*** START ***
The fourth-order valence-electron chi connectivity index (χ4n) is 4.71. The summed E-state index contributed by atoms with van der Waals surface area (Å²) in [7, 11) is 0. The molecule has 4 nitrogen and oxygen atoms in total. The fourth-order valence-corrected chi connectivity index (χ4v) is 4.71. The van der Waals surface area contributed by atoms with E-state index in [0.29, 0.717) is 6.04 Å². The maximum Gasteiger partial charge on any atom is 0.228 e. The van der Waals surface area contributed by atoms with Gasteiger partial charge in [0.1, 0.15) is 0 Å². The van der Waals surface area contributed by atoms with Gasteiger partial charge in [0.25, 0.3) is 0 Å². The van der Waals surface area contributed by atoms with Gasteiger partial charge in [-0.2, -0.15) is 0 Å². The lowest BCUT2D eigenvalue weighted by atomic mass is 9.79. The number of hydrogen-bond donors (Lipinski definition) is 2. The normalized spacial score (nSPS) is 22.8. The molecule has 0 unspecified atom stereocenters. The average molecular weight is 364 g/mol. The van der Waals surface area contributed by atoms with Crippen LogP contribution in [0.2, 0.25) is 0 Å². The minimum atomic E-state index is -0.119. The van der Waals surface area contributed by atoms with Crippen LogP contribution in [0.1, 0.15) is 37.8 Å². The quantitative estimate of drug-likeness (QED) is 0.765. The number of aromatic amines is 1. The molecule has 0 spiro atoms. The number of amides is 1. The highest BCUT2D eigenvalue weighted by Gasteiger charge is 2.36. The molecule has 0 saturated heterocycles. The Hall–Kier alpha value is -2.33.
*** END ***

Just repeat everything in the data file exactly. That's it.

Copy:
The fourth-order valence-electron chi connectivity index (χ4n) is 4.71. The summed E-state index contributed by atoms with van der Waals surface area (Å²) in [7, 11) is 0. The molecule has 4 nitrogen and oxygen atoms in total. The fourth-order valence-corrected chi connectivity index (χ4v) is 4.71. The van der Waals surface area contributed by atoms with E-state index in [0.29, 0.717) is 6.04 Å². The maximum Gasteiger partial charge on any atom is 0.228 e. The van der Waals surface area contributed by atoms with Gasteiger partial charge in [0.1, 0.15) is 0 Å². The van der Waals surface area contributed by atoms with Gasteiger partial charge in [0.25, 0.3) is 0 Å². The van der Waals surface area contributed by atoms with Gasteiger partial charge in [-0.2, -0.15) is 0 Å². The lowest BCUT2D eigenvalue weighted by atomic mass is 9.79. The number of hydrogen-bond donors (Lipinski definition) is 2. The normalized spacial score (nSPS) is 22.8. The molecule has 0 unspecified atom stereocenters. The average molecular weight is 364 g/mol. The van der Waals surface area contributed by atoms with Crippen LogP contribution in [0.2, 0.25) is 0 Å². The minimum atomic E-state index is -0.119. The van der Waals surface area contributed by atoms with Crippen LogP contribution in [0.1, 0.15) is 37.8 Å². The quantitative estimate of drug-likeness (QED) is 0.765. The number of aromatic amines is 1. The molecule has 0 spiro atoms. The number of amides is 1. The highest BCUT2D eigenvalue weighted by Gasteiger charge is 2.36. The molecule has 0 saturated heterocycles. The Hall–Kier alpha value is -2.33.